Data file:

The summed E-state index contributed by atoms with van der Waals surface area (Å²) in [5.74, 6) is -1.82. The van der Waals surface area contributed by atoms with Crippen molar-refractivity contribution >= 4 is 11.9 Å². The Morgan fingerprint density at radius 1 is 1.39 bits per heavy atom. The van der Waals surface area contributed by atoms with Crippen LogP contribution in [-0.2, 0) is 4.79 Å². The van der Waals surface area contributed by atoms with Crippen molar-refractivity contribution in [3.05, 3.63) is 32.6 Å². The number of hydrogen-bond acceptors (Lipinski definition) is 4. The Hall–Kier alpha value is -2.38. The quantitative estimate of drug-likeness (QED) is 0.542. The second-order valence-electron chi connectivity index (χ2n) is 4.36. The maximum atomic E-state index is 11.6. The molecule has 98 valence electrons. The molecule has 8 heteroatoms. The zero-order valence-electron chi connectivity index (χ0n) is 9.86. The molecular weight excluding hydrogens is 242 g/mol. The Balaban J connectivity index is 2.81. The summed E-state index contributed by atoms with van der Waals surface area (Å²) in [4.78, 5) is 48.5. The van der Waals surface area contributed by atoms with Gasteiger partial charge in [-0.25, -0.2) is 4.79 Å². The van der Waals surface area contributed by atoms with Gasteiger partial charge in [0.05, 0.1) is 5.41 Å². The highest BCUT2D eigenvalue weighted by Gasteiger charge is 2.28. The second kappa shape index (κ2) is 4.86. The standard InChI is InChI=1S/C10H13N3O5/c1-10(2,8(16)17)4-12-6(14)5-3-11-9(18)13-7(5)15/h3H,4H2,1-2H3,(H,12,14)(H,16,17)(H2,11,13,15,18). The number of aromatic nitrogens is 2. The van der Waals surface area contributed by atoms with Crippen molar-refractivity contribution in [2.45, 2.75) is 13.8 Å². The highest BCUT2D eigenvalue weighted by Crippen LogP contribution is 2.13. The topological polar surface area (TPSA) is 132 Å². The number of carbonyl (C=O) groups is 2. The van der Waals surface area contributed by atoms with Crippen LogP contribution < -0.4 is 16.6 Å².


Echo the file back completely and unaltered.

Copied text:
The summed E-state index contributed by atoms with van der Waals surface area (Å²) in [5.74, 6) is -1.82. The van der Waals surface area contributed by atoms with Crippen molar-refractivity contribution >= 4 is 11.9 Å². The Morgan fingerprint density at radius 1 is 1.39 bits per heavy atom. The van der Waals surface area contributed by atoms with Crippen LogP contribution in [-0.2, 0) is 4.79 Å². The van der Waals surface area contributed by atoms with Crippen molar-refractivity contribution in [3.05, 3.63) is 32.6 Å². The number of hydrogen-bond acceptors (Lipinski definition) is 4. The Hall–Kier alpha value is -2.38. The quantitative estimate of drug-likeness (QED) is 0.542. The second-order valence-electron chi connectivity index (χ2n) is 4.36. The maximum atomic E-state index is 11.6. The molecule has 98 valence electrons. The molecule has 8 heteroatoms. The zero-order valence-electron chi connectivity index (χ0n) is 9.86. The molecular weight excluding hydrogens is 242 g/mol. The Balaban J connectivity index is 2.81. The summed E-state index contributed by atoms with van der Waals surface area (Å²) in [4.78, 5) is 48.5. The van der Waals surface area contributed by atoms with Gasteiger partial charge in [-0.25, -0.2) is 4.79 Å². The van der Waals surface area contributed by atoms with Gasteiger partial charge in [0.05, 0.1) is 5.41 Å². The highest BCUT2D eigenvalue weighted by Gasteiger charge is 2.28. The second kappa shape index (κ2) is 4.86. The standard InChI is InChI=1S/C10H13N3O5/c1-10(2,8(16)17)4-12-6(14)5-3-11-9(18)13-7(5)15/h3H,4H2,1-2H3,(H,12,14)(H,16,17)(H2,11,13,15,18). The number of aromatic nitrogens is 2. The van der Waals surface area contributed by atoms with Crippen molar-refractivity contribution in [2.45, 2.75) is 13.8 Å². The highest BCUT2D eigenvalue weighted by Crippen LogP contribution is 2.13. The topological polar surface area (TPSA) is 132 Å². The number of carbonyl (C=O) groups is 2. The van der Waals surface area contributed by atoms with Crippen LogP contribution < -0.4 is 16.6 Å².